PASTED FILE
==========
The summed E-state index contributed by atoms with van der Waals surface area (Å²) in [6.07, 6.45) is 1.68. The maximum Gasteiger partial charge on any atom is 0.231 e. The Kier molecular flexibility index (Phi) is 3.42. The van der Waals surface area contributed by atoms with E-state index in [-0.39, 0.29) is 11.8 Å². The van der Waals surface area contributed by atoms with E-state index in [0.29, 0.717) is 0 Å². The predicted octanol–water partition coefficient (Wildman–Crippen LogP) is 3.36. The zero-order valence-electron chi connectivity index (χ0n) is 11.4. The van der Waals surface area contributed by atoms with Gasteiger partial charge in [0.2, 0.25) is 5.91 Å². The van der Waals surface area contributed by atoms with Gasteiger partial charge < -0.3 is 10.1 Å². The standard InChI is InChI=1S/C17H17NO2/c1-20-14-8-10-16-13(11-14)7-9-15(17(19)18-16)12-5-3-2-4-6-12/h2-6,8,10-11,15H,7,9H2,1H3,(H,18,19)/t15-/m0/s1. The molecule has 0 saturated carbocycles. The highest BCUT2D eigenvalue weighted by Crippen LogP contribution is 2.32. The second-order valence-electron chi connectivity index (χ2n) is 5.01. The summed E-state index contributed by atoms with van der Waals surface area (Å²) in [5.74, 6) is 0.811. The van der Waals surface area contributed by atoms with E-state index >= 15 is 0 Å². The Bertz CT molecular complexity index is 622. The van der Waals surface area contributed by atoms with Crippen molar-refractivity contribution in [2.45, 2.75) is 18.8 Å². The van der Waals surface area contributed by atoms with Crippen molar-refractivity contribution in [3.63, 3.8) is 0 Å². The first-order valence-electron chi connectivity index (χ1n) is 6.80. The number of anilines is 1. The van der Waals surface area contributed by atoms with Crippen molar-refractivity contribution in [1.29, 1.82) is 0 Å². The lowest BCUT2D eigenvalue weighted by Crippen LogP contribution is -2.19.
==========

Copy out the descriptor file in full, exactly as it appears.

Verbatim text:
The summed E-state index contributed by atoms with van der Waals surface area (Å²) in [6.07, 6.45) is 1.68. The maximum Gasteiger partial charge on any atom is 0.231 e. The Kier molecular flexibility index (Phi) is 3.42. The van der Waals surface area contributed by atoms with E-state index in [-0.39, 0.29) is 11.8 Å². The van der Waals surface area contributed by atoms with E-state index in [0.29, 0.717) is 0 Å². The predicted octanol–water partition coefficient (Wildman–Crippen LogP) is 3.36. The zero-order valence-electron chi connectivity index (χ0n) is 11.4. The van der Waals surface area contributed by atoms with Gasteiger partial charge in [0.2, 0.25) is 5.91 Å². The van der Waals surface area contributed by atoms with Gasteiger partial charge < -0.3 is 10.1 Å². The standard InChI is InChI=1S/C17H17NO2/c1-20-14-8-10-16-13(11-14)7-9-15(17(19)18-16)12-5-3-2-4-6-12/h2-6,8,10-11,15H,7,9H2,1H3,(H,18,19)/t15-/m0/s1. The molecule has 0 saturated carbocycles. The highest BCUT2D eigenvalue weighted by Crippen LogP contribution is 2.32. The second-order valence-electron chi connectivity index (χ2n) is 5.01. The summed E-state index contributed by atoms with van der Waals surface area (Å²) in [5.74, 6) is 0.811. The van der Waals surface area contributed by atoms with E-state index >= 15 is 0 Å². The Bertz CT molecular complexity index is 622. The van der Waals surface area contributed by atoms with Crippen molar-refractivity contribution in [2.45, 2.75) is 18.8 Å². The van der Waals surface area contributed by atoms with Crippen molar-refractivity contribution in [3.63, 3.8) is 0 Å². The first-order valence-electron chi connectivity index (χ1n) is 6.80. The number of anilines is 1. The van der Waals surface area contributed by atoms with Crippen molar-refractivity contribution in [1.29, 1.82) is 0 Å². The lowest BCUT2D eigenvalue weighted by Crippen LogP contribution is -2.19.